A patient's guide to bladder cancer and bladder pathology terms.


A colorless crystalline solid which readily forms water-soluble polymers.

Adjuvant Therapy

Adjuvant therapy is any treatment given in addition to surgery. It can include chemotherapy, radiation therapy, or other treatment. This is in contrast to neoadjuvant chemotherapy, which is given before surgery


Tumor cells invading blood vessels to travel to a distant location and form a metastasis

Bacillus Calmette-Guérin (BCG)

Bacillus Calmette-Guérin (BCG) a live attenuated strain of Mycobacterium bovis, is currently an agent approved by the US Food and Drug Administration for primary therapy of carcinoma in situ, non-invasive papillary urothelial carcinoma, and carcinoma invading the lamina propria (stage pT1) of the bladder.


Non-cancerous. A benign tumor cannot invade nearby tissues or spread to other parts of the body


Any chemical or protein created by the body that can be measured, and can be used to provide useful information such as whether a cancer is growing or shrinking during treatment. Biomarkers can also provide information about the prognosis of a cancer (prognostic biomarker), as well as whether a cancer will respond to certain therapies (predictive biomarker).


The removal and microscopic examination of a tissue sample.


Pelvic reservoir of urine.

Blood vessel

A tubular structure that carry blood both to and from various parts of the body. This includes arteries, veins, and capillaries.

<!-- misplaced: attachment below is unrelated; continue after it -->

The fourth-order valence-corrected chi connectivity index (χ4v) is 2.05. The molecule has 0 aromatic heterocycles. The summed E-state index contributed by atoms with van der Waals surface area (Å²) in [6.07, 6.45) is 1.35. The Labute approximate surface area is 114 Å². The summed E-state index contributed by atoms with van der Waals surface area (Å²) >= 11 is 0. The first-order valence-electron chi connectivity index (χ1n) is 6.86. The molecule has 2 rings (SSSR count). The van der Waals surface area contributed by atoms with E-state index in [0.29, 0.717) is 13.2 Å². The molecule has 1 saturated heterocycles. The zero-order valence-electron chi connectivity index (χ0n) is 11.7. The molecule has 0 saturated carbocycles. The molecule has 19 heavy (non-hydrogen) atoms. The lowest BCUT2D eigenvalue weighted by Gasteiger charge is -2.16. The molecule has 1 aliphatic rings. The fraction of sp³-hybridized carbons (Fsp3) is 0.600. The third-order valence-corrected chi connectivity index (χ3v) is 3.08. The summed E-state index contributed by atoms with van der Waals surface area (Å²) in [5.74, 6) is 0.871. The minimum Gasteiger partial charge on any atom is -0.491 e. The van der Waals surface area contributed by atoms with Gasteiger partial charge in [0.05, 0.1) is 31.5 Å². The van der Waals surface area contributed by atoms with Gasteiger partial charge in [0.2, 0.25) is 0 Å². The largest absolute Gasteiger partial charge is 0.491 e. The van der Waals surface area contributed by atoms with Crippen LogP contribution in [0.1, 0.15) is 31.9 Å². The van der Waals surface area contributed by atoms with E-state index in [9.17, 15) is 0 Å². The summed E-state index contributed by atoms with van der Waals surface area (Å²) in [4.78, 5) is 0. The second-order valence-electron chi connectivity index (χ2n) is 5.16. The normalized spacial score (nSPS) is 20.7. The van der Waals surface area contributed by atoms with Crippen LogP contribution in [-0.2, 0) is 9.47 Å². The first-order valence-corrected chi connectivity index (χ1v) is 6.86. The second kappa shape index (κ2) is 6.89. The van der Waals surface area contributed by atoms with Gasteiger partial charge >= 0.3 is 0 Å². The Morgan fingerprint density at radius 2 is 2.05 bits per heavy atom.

A neoplastic (clonal) growth of cells with the potential to metastasize (spread throughout the body). Cancers can arise from epithelial cells (“carcinomas”), melanocytes (“melanomas"), stromal or connective tissue cells (“sarcomas”), and lymphoid cells (“lymphomas and leukemias”)


Cancer arising from epithelial cells

Carcinoma in-situ (CIS)

Flat carcinoma that is non-invasive


drugs used to kill tumor cells

Clinical Trial

A study organized by a hospital, organization, or other group to systematically and thoroughly investigate a new medication, technique, or other approach to treatment. Clinical trials are extensively monitored to make sure that they are conducted in a safe, ethical, and equitable manner


A consultation in pathology occurs when a specimen is sent to a second (or sometimes third) institution to review the findings. This can occur when other pathologists need assistance with a particularly challenging or rare case, or if a patient or clinician would like a second opinion on a case.


Visual examination of the inside of the bladder by means of a cystoscope (Instrument that is passed through the urethra and allows visualization and biopsy of the bladder).